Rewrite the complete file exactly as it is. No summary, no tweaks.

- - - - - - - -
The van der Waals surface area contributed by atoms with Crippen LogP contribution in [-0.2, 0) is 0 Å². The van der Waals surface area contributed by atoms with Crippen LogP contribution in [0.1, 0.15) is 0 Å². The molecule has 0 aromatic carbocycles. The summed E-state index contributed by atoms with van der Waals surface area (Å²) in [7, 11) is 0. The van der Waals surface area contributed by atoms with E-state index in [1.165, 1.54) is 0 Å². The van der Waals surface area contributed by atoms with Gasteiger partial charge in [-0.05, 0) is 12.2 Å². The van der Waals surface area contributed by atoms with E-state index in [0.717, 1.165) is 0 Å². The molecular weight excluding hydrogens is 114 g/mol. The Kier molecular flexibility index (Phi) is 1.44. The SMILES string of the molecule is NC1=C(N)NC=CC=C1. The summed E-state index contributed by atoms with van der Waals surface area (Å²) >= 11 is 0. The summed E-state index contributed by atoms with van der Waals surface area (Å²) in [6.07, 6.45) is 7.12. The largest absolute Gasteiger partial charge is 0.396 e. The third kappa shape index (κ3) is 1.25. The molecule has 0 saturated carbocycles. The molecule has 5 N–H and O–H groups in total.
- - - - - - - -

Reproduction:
The van der Waals surface area contributed by atoms with Crippen LogP contribution in [-0.2, 0) is 0 Å². The van der Waals surface area contributed by atoms with Crippen LogP contribution in [0.1, 0.15) is 0 Å². The molecule has 0 aromatic carbocycles. The summed E-state index contributed by atoms with van der Waals surface area (Å²) in [7, 11) is 0. The van der Waals surface area contributed by atoms with E-state index in [1.165, 1.54) is 0 Å². The van der Waals surface area contributed by atoms with Gasteiger partial charge in [-0.05, 0) is 12.2 Å². The van der Waals surface area contributed by atoms with E-state index in [0.717, 1.165) is 0 Å². The molecular weight excluding hydrogens is 114 g/mol. The Kier molecular flexibility index (Phi) is 1.44. The SMILES string of the molecule is NC1=C(N)NC=CC=C1. The summed E-state index contributed by atoms with van der Waals surface area (Å²) >= 11 is 0. The summed E-state index contributed by atoms with van der Waals surface area (Å²) in [6.07, 6.45) is 7.12. The largest absolute Gasteiger partial charge is 0.396 e. The third kappa shape index (κ3) is 1.25. The molecule has 0 saturated carbocycles. The molecule has 5 N–H and O–H groups in total.